Vivid Views Of Life At Home

IT'S a good bet there's trouble when the refrigerator opens to a mysterious glow in the middle of the night. Or when a parent gazes into the backyard to find the kids, a can of gasoline in one of their little hands, torching a favorite tree. Or when the viewer peers out a window to a lush fantasia of flowers, butterflies, dragonflies, and moss, only to realize that the pretty insects are preserved specimens and most of the flowers are fake.These domestic images are just a few amid a plethora of still photographs from the last decade - works that examine, question, and record personal responses toward home life in the United States. Peter Galassi, the newly appointed director of the department of photography at The Museum of Modern Art in New York, has framed the matter boldly in the exhibition, "Pleasures and Terrors of Domestic Comfort" (through Dec. 31), including 152 color and black-and-white photographs by 74 Americans. The show signals a trend in the world of photography toward picturing domestic scenes that reveal attitudes and mannerisms peculiar to Americans. Mr. Galassi charts a territory staked out largely during the 1980s. He finds the tendency toward depicting middle-class domestic subjects as promising as the street documentaries of modernists in the 1940s and 1950s. The domestic situation "was an open artistic issue, while photography of the street was something that had been pretty well trampled," he says. Part of Galassi's effort is to open up the Museum of Modern Art, which has long championed the modernist tradition, to a somewhat broader range of stylistic vistas into which photography has ventured. Another part of the effort is to reveal common ground among warring artistic factions - modernists and post-modernists - that fuel the art-world debate over the direction of photography. In one corner have been artists such as Cindy Sherman and Laurie Simmons, both of whom criticize traditional feminine roles as they have been represented through the media and popular culture. In these two women's pointed recreations of such roles they also criticize the supposed "veracity" of the traditional photograph. In another corner are artists such as Lee Friedlander, William Eggleston, and perhaps Nicholas Nixon, all of whom draw upon the formal issues of the modern tradition, and seek a direct engagement of the viewer's sympathies. Gregory Crewdson created the beautiful yet unnerving color-window view with insects mentioned earlier. His artificial diorama is cleverly conceived at once to delight, deceive, and startle the eye. Mr. Crewdson combines both traditional and Post-Modern attitudes and aims to establish a middle ground between the extremes. "The fact that the scene is fabricated is important to me," he says, "since the notion of suburbia that I have received is a product of the media. "I'm examining a mythology that surrounds the domestic in America, a myth that has been shaped in film, TV, magazines. I grew up in Brooklyn and my experience is separated from the ideal of domestic bliss, or the notion of small-town life. For me, this is not a cynical view because in a funny way, I embrace the mythology. What I'm trying to do is make beautiful pictures." Nicholas Nixon crafted a black-and-white nighttime scene of his wife and children in bed with a storybook. In it, he balances forms, choreographs lively shapes, and self-consciously plays light against dark, building on modernist formal concerns. The emotional content of Mr. Nixon's work is sincere, the formal considerations resolute. That he is showing his work in a context shared by Post-Modern works brings forth this self-deprecating response: "I was amused to find I'm the old-fashioned guy who has a happy family and makes corny pictures It is reassuring to see that home life can be as tender as this mother with her children. Nixon's work, he says, addresses "the pleasure of being one of those fathers who works part time and who could be ar ound a lot, more than my own father was." For him, the domestic scene is "an artistic bounty. To be around the children a lot, I was able to express some of my feelings about them." The range of works on display here is remarkably broad, and curator Galassi is chary about making sweeping generalizations. But the issue of narrative is alive in most of the works. Does the image tell the truth? Can it tell the truth? Can we draw any definite conclusions from what is seen, staged, recorded? In fact, many photographs engage the viewer inconclusively. What does one make of Tina Barney's large-scale color print, "The Landscape"? Her camera seems to capture an inadvertent moment (though it too may be staged): four people, dressed in casual WASP-style, standing before a fireplace in a well-appointed interior. The two men are self-absorbed, one thumbing through a book (titled "The Landscape"), the other looking right, a dog in his arm. A young girl leans forward, close by the lens but indifferent to it. Any meaning seems contained in the eyes of the young woman standing behind the two men. She seems mischievously interested in the man with the book, or perhaps just the book. All that seems certain here is that the viewer is not immediately welcome. A work such as this illustrates another key point. Photography, notes Galassi, "relies all the more deeply on the narratives we are able to imagine."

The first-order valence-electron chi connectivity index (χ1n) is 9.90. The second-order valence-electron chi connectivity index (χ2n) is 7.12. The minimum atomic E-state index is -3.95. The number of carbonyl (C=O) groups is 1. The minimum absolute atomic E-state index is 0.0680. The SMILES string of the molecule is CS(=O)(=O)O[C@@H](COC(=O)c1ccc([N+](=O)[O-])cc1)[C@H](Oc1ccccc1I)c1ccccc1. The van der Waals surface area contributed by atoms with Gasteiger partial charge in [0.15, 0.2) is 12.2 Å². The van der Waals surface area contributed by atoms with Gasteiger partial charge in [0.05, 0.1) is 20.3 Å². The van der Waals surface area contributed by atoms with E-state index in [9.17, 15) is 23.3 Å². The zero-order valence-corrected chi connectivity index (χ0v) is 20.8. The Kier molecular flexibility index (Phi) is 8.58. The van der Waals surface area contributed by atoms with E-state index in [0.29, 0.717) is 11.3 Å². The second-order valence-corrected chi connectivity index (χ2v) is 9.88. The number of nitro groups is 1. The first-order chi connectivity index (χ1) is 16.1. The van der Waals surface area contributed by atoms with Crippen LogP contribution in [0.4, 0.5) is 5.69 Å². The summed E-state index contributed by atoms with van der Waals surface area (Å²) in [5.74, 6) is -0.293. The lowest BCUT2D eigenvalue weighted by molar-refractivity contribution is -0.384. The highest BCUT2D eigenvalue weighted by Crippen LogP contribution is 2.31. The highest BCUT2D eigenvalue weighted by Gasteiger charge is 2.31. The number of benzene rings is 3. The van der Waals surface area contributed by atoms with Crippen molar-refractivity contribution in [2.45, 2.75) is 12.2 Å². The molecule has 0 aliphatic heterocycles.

'Pleasures and Terrors of Domestic Comfort' travels in the coming year to the San Francisco Museum of Modern Art, the Baltimore Museum of Art, and the Los Angeles County Museum of Art.

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